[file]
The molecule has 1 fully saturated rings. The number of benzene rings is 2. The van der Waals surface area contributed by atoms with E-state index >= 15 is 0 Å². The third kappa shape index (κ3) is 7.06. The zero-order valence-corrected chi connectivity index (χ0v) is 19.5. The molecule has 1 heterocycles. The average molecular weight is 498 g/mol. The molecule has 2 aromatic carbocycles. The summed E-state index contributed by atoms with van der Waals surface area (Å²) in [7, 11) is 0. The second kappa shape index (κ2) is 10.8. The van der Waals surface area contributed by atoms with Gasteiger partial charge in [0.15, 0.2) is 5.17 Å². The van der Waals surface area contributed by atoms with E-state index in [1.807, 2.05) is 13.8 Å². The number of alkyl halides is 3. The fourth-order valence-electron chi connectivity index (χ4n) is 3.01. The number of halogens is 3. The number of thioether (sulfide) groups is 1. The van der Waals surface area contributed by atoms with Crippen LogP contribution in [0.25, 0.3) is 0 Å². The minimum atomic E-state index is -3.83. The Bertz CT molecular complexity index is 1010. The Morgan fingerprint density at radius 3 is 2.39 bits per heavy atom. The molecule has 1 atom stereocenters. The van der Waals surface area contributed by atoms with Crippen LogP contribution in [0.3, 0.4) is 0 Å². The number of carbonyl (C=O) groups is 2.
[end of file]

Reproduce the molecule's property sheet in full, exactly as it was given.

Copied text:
The molecule has 1 fully saturated rings. The number of benzene rings is 2. The van der Waals surface area contributed by atoms with E-state index >= 15 is 0 Å². The third kappa shape index (κ3) is 7.06. The zero-order valence-corrected chi connectivity index (χ0v) is 19.5. The molecule has 1 heterocycles. The average molecular weight is 498 g/mol. The molecule has 2 aromatic carbocycles. The summed E-state index contributed by atoms with van der Waals surface area (Å²) in [7, 11) is 0. The second kappa shape index (κ2) is 10.8. The van der Waals surface area contributed by atoms with Gasteiger partial charge in [0.15, 0.2) is 5.17 Å². The van der Waals surface area contributed by atoms with E-state index in [1.807, 2.05) is 13.8 Å². The number of alkyl halides is 3. The fourth-order valence-electron chi connectivity index (χ4n) is 3.01. The number of halogens is 3. The number of thioether (sulfide) groups is 1. The van der Waals surface area contributed by atoms with Crippen LogP contribution in [0.25, 0.3) is 0 Å². The minimum atomic E-state index is -3.83. The Bertz CT molecular complexity index is 1010. The Morgan fingerprint density at radius 3 is 2.39 bits per heavy atom. The molecule has 1 atom stereocenters. The van der Waals surface area contributed by atoms with Crippen LogP contribution in [0.3, 0.4) is 0 Å². The number of carbonyl (C=O) groups is 2.